Posted Feb 10, 2014 09:15 pm CST
While some, including Advertising Week, loved the Superbowl ad Jamie Casino ran locally, telling his story with pyrotechnics, tales of a dead brother and even a Bible quote, the State Bar of Georgia president felt differently.
In a letter published by the Daily Report, Charles Ruffin wrote that “most members” of the Georgia Bar did not approve of what he calls Casino’s “sensationalism and ‘over-the-top’ graphics” as an attempt to get business.
Ruffin, a partner with Atlanta’s Baker Donelson, allows that the U.S. Supreme Court has recognized lawyer advertising as being protected by the First Amendment.
“Therefore, the Bar’s ability to control the content of ads is very limited,” he wrote.
“The best lawyer advertising is designed to educate the public about the law or to help people in need find a lawyer,” Ruffin’s letter states. “I encourage any member of the public to fully investigate the qualifications of a lawyer and not select a lawyer solely based upon the content of an advertisement.”
The advertisement, which according to Vivia Chen’s The Careerist has received more than 5 million YouTube views, tells the story of Casino switching his practice from criminal defense to personal injury, after his brother was killed.
The ad mentions police issues too. It’s been previously reported that shortly after Casino’s brother, Michael Biancosino, was shot and killed over Labor Day 2012, then-Savannah police chief Willie Lovett’s initial public comment was that there were “no innocent victims” among four people murdered that weekend.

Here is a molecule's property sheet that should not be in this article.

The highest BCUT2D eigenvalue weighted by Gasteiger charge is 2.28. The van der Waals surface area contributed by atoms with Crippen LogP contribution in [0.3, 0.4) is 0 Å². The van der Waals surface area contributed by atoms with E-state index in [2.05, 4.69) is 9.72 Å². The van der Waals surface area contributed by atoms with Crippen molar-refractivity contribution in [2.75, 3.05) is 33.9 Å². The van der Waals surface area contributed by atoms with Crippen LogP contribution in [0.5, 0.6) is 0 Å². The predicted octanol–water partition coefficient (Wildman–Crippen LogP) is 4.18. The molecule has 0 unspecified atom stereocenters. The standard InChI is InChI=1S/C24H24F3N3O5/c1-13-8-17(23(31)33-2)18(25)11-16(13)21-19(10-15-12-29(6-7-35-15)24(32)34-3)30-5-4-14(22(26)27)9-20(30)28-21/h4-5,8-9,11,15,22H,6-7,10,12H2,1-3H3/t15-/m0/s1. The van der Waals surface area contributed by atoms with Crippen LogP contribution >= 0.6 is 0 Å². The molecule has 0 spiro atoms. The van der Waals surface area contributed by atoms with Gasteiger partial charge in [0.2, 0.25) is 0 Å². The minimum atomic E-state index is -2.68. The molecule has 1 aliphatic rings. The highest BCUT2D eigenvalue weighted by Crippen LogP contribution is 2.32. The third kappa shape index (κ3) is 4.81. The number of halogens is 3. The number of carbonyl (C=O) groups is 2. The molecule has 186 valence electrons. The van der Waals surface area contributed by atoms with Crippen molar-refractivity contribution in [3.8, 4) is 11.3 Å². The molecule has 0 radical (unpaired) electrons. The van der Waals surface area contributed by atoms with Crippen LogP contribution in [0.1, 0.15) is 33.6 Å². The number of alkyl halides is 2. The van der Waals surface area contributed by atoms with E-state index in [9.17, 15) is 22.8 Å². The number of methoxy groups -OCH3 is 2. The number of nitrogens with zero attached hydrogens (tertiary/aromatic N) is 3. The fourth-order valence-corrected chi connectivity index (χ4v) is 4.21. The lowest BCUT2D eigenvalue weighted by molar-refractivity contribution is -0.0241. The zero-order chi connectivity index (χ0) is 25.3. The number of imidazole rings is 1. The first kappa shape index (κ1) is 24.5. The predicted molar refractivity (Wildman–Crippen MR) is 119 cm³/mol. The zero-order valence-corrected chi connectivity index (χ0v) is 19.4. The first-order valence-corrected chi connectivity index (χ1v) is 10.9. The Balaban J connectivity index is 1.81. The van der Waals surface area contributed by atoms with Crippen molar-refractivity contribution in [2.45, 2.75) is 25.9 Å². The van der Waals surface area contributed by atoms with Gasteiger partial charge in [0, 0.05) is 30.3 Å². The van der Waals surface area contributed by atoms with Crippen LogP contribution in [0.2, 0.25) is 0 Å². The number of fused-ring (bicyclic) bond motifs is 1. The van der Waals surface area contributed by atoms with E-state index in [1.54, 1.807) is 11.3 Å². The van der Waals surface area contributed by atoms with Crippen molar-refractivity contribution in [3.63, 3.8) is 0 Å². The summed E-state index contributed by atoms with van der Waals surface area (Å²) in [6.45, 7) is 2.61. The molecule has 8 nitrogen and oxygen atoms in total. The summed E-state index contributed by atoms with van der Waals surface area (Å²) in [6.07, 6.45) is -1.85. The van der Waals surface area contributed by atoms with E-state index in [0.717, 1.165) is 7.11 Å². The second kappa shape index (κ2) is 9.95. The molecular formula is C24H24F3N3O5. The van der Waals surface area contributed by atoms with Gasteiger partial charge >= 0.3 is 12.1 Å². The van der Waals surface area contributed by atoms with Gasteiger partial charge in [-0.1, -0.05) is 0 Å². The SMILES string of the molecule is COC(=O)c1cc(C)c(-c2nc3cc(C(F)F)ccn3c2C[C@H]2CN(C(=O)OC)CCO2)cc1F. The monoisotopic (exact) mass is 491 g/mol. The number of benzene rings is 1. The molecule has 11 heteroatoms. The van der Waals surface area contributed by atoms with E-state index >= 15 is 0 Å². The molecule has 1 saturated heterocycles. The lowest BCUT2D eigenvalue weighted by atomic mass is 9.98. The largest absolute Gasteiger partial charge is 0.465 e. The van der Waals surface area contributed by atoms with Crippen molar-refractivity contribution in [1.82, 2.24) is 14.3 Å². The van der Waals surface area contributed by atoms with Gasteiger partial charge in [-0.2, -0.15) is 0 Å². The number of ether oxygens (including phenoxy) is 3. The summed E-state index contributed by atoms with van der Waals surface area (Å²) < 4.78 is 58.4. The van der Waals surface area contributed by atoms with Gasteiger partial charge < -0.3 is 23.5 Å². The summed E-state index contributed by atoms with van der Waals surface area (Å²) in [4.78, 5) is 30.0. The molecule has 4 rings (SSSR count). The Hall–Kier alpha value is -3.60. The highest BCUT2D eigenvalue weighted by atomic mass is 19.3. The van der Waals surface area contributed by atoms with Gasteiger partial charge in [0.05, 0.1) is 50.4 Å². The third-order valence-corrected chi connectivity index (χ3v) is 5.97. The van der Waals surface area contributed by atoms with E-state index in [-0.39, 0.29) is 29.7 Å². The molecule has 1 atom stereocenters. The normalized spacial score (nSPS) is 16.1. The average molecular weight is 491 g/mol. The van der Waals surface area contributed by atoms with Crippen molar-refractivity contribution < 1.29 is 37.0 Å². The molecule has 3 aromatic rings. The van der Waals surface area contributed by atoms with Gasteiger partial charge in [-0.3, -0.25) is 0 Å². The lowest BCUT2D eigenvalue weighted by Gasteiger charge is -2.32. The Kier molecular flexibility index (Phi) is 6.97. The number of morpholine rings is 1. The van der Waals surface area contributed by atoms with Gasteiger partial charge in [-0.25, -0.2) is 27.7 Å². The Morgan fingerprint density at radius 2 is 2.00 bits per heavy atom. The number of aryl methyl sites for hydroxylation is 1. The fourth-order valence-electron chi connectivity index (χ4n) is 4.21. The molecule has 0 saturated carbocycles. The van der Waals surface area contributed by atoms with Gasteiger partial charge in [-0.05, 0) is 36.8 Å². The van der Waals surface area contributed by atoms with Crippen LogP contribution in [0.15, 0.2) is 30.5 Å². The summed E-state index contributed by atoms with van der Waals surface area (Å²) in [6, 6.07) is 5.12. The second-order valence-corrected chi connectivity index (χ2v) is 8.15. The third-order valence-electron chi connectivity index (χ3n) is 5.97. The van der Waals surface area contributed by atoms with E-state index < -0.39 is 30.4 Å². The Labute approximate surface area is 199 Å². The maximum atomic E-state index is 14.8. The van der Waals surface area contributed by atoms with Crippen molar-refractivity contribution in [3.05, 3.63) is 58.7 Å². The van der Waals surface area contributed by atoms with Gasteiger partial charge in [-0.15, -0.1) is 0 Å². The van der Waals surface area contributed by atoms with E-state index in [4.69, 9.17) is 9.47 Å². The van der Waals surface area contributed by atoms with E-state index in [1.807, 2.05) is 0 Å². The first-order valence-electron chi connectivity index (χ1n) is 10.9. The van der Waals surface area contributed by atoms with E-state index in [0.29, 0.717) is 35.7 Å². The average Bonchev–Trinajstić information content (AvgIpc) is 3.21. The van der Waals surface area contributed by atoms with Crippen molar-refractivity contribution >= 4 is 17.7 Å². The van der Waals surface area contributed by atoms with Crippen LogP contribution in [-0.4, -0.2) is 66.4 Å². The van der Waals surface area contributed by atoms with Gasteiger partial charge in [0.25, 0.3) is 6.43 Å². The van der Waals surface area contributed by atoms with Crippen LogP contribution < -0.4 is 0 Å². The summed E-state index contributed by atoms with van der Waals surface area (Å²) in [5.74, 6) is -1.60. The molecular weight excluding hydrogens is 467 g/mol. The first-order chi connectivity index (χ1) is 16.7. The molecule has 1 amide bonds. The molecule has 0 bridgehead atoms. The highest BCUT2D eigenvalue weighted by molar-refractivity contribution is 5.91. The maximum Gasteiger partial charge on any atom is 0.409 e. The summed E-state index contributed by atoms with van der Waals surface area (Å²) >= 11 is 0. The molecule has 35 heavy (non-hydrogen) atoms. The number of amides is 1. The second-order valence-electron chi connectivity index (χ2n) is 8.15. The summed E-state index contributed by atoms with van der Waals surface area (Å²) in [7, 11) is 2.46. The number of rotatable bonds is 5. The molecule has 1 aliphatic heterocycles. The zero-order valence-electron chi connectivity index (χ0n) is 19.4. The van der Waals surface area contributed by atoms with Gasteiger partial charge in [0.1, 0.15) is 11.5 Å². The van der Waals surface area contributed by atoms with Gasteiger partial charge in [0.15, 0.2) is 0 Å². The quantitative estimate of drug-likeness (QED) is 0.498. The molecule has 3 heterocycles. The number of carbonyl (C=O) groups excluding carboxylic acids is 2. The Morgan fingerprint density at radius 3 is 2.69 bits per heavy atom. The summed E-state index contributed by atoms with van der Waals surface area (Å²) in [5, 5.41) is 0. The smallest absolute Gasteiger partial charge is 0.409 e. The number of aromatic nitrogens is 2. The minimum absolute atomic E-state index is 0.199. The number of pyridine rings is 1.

The police chief later stated that Biancosino and his girlfriend, Emily Pickels, who was also murdered, were the victims of mistaken identity. Casino has said that he wanted to use the Super Bowl ad to vindicate his brother, for his parents’ sake.
Casino also wrote a response to Ruffin’s letter, which the Daily Report published as well. In it, Casino stressed that he respected Ruffin’s opinion.
“However, I have had significantly more lawyers and nonlawyers commend me than ridicule me for taking a much needed, bold stand in Savannah. I addressed in a powerful manner an epidemic in Savannah—police department corruption,” the letter states.
According to Casino, the advertisement “was not begging for people to call me.” Nor did it have a website listed, or “catchy slogans.”
“Therefore, I want to make it clear that my intent was not to drum up car wrecks, slip-and-falls, dog bites; but more importantly, I am fairly certain its message ruffled some very dirty feathers in the leadership of our scandal-riddled police department,” Casino’s letter, published Feb. 7, states.